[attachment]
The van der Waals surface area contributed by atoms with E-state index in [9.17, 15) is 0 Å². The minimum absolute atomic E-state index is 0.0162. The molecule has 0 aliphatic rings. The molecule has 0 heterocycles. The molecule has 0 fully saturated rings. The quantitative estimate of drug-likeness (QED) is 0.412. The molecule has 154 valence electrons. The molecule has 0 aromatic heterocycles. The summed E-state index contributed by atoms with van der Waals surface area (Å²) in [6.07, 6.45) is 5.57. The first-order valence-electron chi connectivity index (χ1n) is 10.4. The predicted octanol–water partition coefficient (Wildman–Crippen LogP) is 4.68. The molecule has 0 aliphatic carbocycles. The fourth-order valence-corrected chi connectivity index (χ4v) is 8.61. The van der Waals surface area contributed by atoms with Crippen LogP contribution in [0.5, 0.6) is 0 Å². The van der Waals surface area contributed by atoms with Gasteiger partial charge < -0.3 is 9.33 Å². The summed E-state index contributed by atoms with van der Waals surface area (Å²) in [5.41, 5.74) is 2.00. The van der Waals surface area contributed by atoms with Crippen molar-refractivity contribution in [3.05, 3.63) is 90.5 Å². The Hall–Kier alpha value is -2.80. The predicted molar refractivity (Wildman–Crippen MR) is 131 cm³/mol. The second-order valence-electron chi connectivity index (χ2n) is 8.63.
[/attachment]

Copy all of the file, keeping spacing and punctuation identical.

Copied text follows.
The van der Waals surface area contributed by atoms with E-state index in [9.17, 15) is 0 Å². The minimum absolute atomic E-state index is 0.0162. The molecule has 0 aliphatic rings. The molecule has 0 heterocycles. The molecule has 0 fully saturated rings. The quantitative estimate of drug-likeness (QED) is 0.412. The molecule has 154 valence electrons. The molecule has 0 aromatic heterocycles. The summed E-state index contributed by atoms with van der Waals surface area (Å²) in [6.07, 6.45) is 5.57. The first-order valence-electron chi connectivity index (χ1n) is 10.4. The predicted octanol–water partition coefficient (Wildman–Crippen LogP) is 4.68. The molecule has 0 aliphatic carbocycles. The fourth-order valence-corrected chi connectivity index (χ4v) is 8.61. The van der Waals surface area contributed by atoms with Crippen LogP contribution in [0.5, 0.6) is 0 Å². The van der Waals surface area contributed by atoms with Gasteiger partial charge < -0.3 is 9.33 Å². The summed E-state index contributed by atoms with van der Waals surface area (Å²) in [5.41, 5.74) is 2.00. The van der Waals surface area contributed by atoms with Crippen molar-refractivity contribution in [3.05, 3.63) is 90.5 Å². The Hall–Kier alpha value is -2.80. The predicted molar refractivity (Wildman–Crippen MR) is 131 cm³/mol. The second-order valence-electron chi connectivity index (χ2n) is 8.63.